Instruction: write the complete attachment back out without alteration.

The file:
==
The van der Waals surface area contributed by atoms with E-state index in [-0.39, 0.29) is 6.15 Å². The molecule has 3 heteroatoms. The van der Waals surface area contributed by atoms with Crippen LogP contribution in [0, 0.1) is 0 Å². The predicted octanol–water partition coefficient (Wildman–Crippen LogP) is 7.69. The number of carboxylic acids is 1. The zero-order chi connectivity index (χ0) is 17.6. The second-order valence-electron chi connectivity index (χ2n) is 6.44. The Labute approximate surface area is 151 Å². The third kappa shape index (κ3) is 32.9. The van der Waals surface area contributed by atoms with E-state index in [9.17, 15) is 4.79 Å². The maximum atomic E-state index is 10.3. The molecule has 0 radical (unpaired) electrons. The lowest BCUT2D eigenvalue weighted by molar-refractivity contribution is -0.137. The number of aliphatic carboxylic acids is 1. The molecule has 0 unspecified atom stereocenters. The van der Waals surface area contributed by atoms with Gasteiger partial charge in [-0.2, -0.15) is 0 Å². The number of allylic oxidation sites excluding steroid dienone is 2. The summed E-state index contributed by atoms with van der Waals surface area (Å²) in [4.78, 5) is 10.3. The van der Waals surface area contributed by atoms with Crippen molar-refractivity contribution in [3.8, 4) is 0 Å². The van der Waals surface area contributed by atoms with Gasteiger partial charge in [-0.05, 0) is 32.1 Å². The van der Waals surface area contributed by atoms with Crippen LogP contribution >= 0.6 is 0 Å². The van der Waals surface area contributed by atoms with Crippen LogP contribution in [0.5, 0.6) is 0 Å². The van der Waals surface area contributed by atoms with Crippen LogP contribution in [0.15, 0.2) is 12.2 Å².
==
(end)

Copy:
The van der Waals surface area contributed by atoms with E-state index in [-0.39, 0.29) is 6.15 Å². The molecule has 3 heteroatoms. The van der Waals surface area contributed by atoms with Crippen LogP contribution in [0, 0.1) is 0 Å². The predicted octanol–water partition coefficient (Wildman–Crippen LogP) is 7.69. The number of carboxylic acids is 1. The zero-order chi connectivity index (χ0) is 17.6. The second-order valence-electron chi connectivity index (χ2n) is 6.44. The Labute approximate surface area is 151 Å². The third kappa shape index (κ3) is 32.9. The van der Waals surface area contributed by atoms with E-state index in [9.17, 15) is 4.79 Å². The maximum atomic E-state index is 10.3. The molecule has 0 radical (unpaired) electrons. The lowest BCUT2D eigenvalue weighted by molar-refractivity contribution is -0.137. The number of aliphatic carboxylic acids is 1. The molecule has 0 unspecified atom stereocenters. The van der Waals surface area contributed by atoms with Gasteiger partial charge in [-0.2, -0.15) is 0 Å². The number of allylic oxidation sites excluding steroid dienone is 2. The summed E-state index contributed by atoms with van der Waals surface area (Å²) in [4.78, 5) is 10.3. The van der Waals surface area contributed by atoms with Crippen molar-refractivity contribution in [3.8, 4) is 0 Å². The van der Waals surface area contributed by atoms with Gasteiger partial charge in [-0.05, 0) is 32.1 Å². The van der Waals surface area contributed by atoms with Crippen LogP contribution >= 0.6 is 0 Å². The van der Waals surface area contributed by atoms with Crippen LogP contribution in [0.5, 0.6) is 0 Å². The van der Waals surface area contributed by atoms with Crippen LogP contribution in [0.15, 0.2) is 12.2 Å².